The recent turn to empirical scholarship in international law (7) includes work that counters the charge of ineffectiveness by shifting focus from the international to the domestic sphere. For example, Beth Simmons argues that domestic politics are the key to a robust theory of compliance with international human rights treaties. (8) Ratified human rights treaties can produce domestic effects by influencing the legislative agenda, helping to develop a homegrown human rights jurisprudence, and supporting social and political mobilization around rights. (9) But these effects are precisely the problem for those who charge that international law is illegitimate because it undermines domestic democracy, especially when it influences courts' interpretation of the Constitution. Such critics are already inclined to regard judges as unaccountable, in contrast to legislators, and international law intensifies this concern by expanding the interpretive latitude available to judges and enabling them to subject the popular will to outside norms.

    Another important line of research disputes international law's weakness by remaining focused on the international sphere but broadening the field of view to encompass international law-like phenomena: soft international law, forms of transnational regulatory coordination, comparative constitutionalism, model laws, best practices, and so on. (10) This picture of the "real" world order is presented as more democratic, both because it moves away from international institutions plagued by democratic deficits toward networks of national officials and because the functionally organized networks that it foregrounds (e.g., central bankers, national drug czars, and top-court judges) can shore up governments against illiberal pressures. However, it too runs into the charge of illegitimacy. The power of transgovernmental networks has raised concerns about the threats posed by substituting management for law and about the antidemocratic implications of governance by transnational technocratic elites--unaccountable judges who are now also globe-trotting, status-conscious cosmopolitans. From an international perspective, transgovernmental networks have also drawn criticism because the less formal the process of norm creation is, the more room exists for powerful states to set the standards and exert influence. (11)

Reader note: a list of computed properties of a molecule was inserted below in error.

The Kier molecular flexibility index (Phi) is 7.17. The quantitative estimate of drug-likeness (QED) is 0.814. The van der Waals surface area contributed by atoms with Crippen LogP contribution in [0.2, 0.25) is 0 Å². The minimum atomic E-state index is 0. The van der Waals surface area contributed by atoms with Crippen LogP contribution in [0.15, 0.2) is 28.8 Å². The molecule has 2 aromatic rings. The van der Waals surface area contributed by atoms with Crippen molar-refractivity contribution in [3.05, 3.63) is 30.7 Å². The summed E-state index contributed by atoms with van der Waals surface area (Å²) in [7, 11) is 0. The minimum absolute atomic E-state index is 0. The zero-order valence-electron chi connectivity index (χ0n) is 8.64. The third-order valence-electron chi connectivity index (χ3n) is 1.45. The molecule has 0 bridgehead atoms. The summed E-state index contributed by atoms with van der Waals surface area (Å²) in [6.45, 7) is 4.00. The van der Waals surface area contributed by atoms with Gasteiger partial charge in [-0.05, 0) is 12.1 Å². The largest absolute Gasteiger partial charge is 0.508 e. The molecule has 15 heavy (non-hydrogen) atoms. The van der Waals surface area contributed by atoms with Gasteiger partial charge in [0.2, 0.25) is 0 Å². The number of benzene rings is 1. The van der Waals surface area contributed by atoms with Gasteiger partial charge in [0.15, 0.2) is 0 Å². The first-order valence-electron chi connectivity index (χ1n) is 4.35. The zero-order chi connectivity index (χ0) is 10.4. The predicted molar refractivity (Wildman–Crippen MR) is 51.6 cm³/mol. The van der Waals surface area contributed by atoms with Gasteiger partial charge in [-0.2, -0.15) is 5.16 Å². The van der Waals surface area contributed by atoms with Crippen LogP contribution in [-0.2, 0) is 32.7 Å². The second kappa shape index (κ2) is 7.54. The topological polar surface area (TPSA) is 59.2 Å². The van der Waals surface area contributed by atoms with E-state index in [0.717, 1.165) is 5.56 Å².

Linos's focus on the electorate distinguishes The Democratic Foundations of Policy Diffusion from these existing alternatives--studies of the roles played by activists, interest groups, and other local norm sponsors in "bringing international law home," (12) and works featuring transnational elites as international policymakers--neither of which stills the critics' seesaw between effectiveness and legitimacy. In addition, her findings about how policies spread identify a solution that will surprise and appeal to many international lawyers accustomed to the conventional wisdom that the U.S. public is particularly resistant to international norms. From an analytical standpoint, implementing international law through domestic legislation is the solution to the seesaw problem: effectiveness goes up without legitimacy going down. When international models influence domestic law reform, these models become effective without a democratic price to be paid because they are adopted by popularly elected representatives. It follows from the conventional wisdom, however, that politicians have no interest in advancing international models and, therefore, that domestic legislation is an analytical but not an actual solution.

    Linos shows otherwise. In The Democratic Foundations of Policy Diffusion, she establishes that politicians in Western democracies who refer to...